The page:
Self-assembly of NPs in polymer melts

Controllable distribution of NPs in PNC systems is a challenge in material science. An important method is grafting chains that are chemically identical to the polymer matrix on NPs. By using dissipative particle dynamics simulation techniques, we are studying the influences of graft density, relative chain length of graft and free melt polymers, and the dispersity in chain length distribution on the NP self-assembly behaviors in polymer melts. Self-assembly behavior and locations of such grafted NPs in different domains in block copolymer systems are also under investigation. Please contact Prof. Qian for further details.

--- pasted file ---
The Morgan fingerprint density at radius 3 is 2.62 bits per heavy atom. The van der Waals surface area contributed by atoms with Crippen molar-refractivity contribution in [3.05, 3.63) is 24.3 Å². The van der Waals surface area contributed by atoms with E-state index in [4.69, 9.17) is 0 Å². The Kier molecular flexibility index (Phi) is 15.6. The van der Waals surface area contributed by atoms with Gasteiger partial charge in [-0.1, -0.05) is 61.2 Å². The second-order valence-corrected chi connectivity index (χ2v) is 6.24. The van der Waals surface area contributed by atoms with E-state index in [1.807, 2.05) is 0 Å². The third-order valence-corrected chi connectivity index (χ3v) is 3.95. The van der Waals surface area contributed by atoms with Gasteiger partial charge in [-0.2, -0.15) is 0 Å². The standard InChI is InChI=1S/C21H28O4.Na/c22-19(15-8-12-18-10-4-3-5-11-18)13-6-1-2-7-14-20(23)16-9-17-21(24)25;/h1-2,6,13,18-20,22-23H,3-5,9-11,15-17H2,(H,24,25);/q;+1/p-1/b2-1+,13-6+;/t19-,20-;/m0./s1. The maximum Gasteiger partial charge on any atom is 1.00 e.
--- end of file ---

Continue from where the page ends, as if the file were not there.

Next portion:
Mechanical properties of polymer/NP composites

For polymer/NP composite systems with different self-assembly structures formed by polymer-grafted NPs, or the composite systems with different NP/polymer interphase structures, we are performing large-scale coarse-grained tensile simulations. By analyzing the distribution of interior modulus, void distribution in the system during different stages of the tensile simulation, we are trying to understand the influence mechanism of various NP self-assembly structures and NP/polymer interphase structures on the mechanical properties of composite systems. Please contact Prof. Qian for further details.

A kinetic chain growth algorithm in coarse-grained simulations